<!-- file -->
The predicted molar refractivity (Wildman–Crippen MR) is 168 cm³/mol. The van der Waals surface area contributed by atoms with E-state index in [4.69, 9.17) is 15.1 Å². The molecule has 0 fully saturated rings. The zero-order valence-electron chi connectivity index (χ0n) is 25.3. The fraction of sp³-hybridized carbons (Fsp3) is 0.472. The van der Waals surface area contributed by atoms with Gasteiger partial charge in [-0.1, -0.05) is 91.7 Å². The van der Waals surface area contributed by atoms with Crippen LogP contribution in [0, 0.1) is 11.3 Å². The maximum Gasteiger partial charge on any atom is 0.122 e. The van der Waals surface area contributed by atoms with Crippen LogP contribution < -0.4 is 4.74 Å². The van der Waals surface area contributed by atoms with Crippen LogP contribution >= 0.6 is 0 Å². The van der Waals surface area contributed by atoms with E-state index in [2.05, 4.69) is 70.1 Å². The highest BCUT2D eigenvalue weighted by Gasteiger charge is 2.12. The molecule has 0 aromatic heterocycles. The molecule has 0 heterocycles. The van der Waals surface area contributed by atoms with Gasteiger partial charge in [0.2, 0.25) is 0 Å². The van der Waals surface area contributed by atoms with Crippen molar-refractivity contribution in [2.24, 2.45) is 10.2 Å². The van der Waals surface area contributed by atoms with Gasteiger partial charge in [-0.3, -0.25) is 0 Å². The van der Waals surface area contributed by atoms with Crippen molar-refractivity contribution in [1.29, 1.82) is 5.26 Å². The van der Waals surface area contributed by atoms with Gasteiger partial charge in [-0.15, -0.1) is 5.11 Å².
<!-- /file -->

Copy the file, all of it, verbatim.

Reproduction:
The predicted molar refractivity (Wildman–Crippen MR) is 168 cm³/mol. The van der Waals surface area contributed by atoms with E-state index in [4.69, 9.17) is 15.1 Å². The molecule has 0 fully saturated rings. The zero-order valence-electron chi connectivity index (χ0n) is 25.3. The fraction of sp³-hybridized carbons (Fsp3) is 0.472. The van der Waals surface area contributed by atoms with Gasteiger partial charge in [-0.1, -0.05) is 91.7 Å². The van der Waals surface area contributed by atoms with Crippen LogP contribution in [0, 0.1) is 11.3 Å². The maximum Gasteiger partial charge on any atom is 0.122 e. The van der Waals surface area contributed by atoms with Crippen LogP contribution < -0.4 is 4.74 Å². The van der Waals surface area contributed by atoms with Crippen LogP contribution >= 0.6 is 0 Å². The van der Waals surface area contributed by atoms with E-state index in [2.05, 4.69) is 70.1 Å². The highest BCUT2D eigenvalue weighted by Gasteiger charge is 2.12. The molecule has 0 aromatic heterocycles. The molecule has 0 heterocycles. The van der Waals surface area contributed by atoms with Gasteiger partial charge in [0.2, 0.25) is 0 Å². The van der Waals surface area contributed by atoms with Crippen molar-refractivity contribution in [2.24, 2.45) is 10.2 Å². The van der Waals surface area contributed by atoms with Gasteiger partial charge in [-0.3, -0.25) is 0 Å². The van der Waals surface area contributed by atoms with Crippen molar-refractivity contribution in [1.29, 1.82) is 5.26 Å². The van der Waals surface area contributed by atoms with Gasteiger partial charge in [-0.15, -0.1) is 5.11 Å².